Marshfield, Wisconsin, is one of those out of the way towns that you would most likely pass by without stopping. But once you’re there, you may never leave.

I got to visit Marshfield about a month ago. I was there working on the Images of Marshfield magazine.

As I scoped out the town, I noticed these steel sculptures scattered throughout and did a little research. They were created by retired attorney Clyde Wynia. He’ll tell you he’s an “amateur paleontologist” who has managed “to excavate and recreate as best as possible the now extinct creatures that inhabited the large McMillan Marsh near Marshfield, Wisconsin during the Iron Age.”

In reality Wynia creates his sculptures from scrap metal that he finds or is brought to him. He “leases” his fossils for a period of 99 years at his field research facility called Jurustic Park.

Nancy and Clyde Wynia stand in front of the Hobbit House at Jurustic Park outside Marshfield, WI.

Calvary Bible Church

Painter Victoria Montoya Mesa works in her studio at the Chestnut Avenue Center for the Arts.

A windmill at the Hamus Nature Preserve and Recreation Area.

Andrea Mahnke, right, works with a subject in Interaction Lab of the Biomedical Informatics Research Center housed in the Laird Center for Medical Research in Marshfield, WI. The Laird Center for Medical Research, a world-class medical research and education facility, is named after health care advocate, former statesman and US Secretary of Defense, Melvin Laird.

Early morning frost turns to water on a feather at Wildwood Park and Zoo.

John Twiggs is one of the instructors at the Karuna Yoga Studio in Marshfield, WI. The studio uses geothermal energy to heat the studio.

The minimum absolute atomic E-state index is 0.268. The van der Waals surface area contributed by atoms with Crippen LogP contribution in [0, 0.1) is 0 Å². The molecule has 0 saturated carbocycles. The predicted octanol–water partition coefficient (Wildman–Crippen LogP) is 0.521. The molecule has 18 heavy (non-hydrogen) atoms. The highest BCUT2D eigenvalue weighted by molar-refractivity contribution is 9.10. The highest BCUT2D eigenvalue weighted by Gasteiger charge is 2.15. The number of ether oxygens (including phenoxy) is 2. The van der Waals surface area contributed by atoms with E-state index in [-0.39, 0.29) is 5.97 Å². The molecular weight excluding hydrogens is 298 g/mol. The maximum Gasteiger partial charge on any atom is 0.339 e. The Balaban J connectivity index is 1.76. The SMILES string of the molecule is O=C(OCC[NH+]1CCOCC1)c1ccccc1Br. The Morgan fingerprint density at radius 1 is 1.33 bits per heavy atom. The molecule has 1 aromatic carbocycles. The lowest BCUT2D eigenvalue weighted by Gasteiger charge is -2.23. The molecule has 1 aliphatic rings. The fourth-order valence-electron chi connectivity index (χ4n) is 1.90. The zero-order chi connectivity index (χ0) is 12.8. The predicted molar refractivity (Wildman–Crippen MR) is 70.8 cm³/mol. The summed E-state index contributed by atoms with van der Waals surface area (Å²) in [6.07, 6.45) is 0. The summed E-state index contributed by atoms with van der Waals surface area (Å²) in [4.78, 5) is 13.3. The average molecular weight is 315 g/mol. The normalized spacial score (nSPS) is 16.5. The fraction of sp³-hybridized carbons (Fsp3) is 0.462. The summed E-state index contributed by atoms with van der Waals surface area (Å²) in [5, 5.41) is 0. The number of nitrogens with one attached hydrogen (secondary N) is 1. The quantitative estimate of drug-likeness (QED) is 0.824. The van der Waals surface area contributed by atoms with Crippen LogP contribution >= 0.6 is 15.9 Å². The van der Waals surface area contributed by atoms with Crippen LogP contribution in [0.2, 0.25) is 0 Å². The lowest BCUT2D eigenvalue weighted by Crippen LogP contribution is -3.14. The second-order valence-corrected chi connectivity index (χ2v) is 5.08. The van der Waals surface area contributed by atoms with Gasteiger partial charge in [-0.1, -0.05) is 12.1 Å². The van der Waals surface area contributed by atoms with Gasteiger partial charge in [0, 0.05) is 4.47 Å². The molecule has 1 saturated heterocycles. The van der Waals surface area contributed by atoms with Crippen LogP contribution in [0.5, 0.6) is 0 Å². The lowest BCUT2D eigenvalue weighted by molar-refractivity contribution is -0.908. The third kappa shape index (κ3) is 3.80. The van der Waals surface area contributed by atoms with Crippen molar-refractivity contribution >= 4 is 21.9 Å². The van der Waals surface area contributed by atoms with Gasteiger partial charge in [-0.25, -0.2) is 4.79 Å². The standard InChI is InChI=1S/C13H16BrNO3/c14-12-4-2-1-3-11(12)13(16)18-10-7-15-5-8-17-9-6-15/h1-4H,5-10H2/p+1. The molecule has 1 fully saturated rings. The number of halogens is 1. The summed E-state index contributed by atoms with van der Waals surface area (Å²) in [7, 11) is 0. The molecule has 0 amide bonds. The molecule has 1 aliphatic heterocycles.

Thursday, December 4, 2008

A Roller Coaster of a Finish

The Valero Texas Open golf tournament didn’t have the star power like some PGA Tour events. Tiger and Phil weren't there. Ernie and Vijay were nowhere to be seen. But with a lot players trying to move up the money list and secure their tour cards, it definitely had all the excitement.

On the final day, just about everyone on the course had a shot at winning the tournament. Some faltered early, while others made their runs late only to fall short in the end.

With the leader board changing names fast enough to make you dizzy, I managed to walk at least twenty holes while only seeing about seven.

After following leaders Rory Sabbatini and Zach Johnson for a couple of holes, I dropped off to catch the first contender of the day. I picked him up on 16 and followed him as he finished his round. By the time he had finished, another contender had emerged. It was back to 16 to pick up the new leader.

This cycle must have gone on for at least half a dozen golfers.

Whispers soon began to make their way around the course. It was that one word that any golf photographer dreads: Playoff. It's the equivalent of a four letter word with photographers. And like Forrest Gump said: “Momma always says, Life is like a box of chocolates. You never know what you’re going to get.”

Ladies and Gentlemen, so is a playoff in golf.

In some tournaments, it’s a sudden death playoff. Worst case scenario is an 18 hole playoff starting Monday morning, which is fine and dandy unless your deadline is Monday morning and your flight is scheduled to leave at 7am.

Luckily, in the end, Zach Johnson managed to prevail and got to hoist the trophy over his head and try on a new pair of cowboy boots.

And I got to make my flight home on time.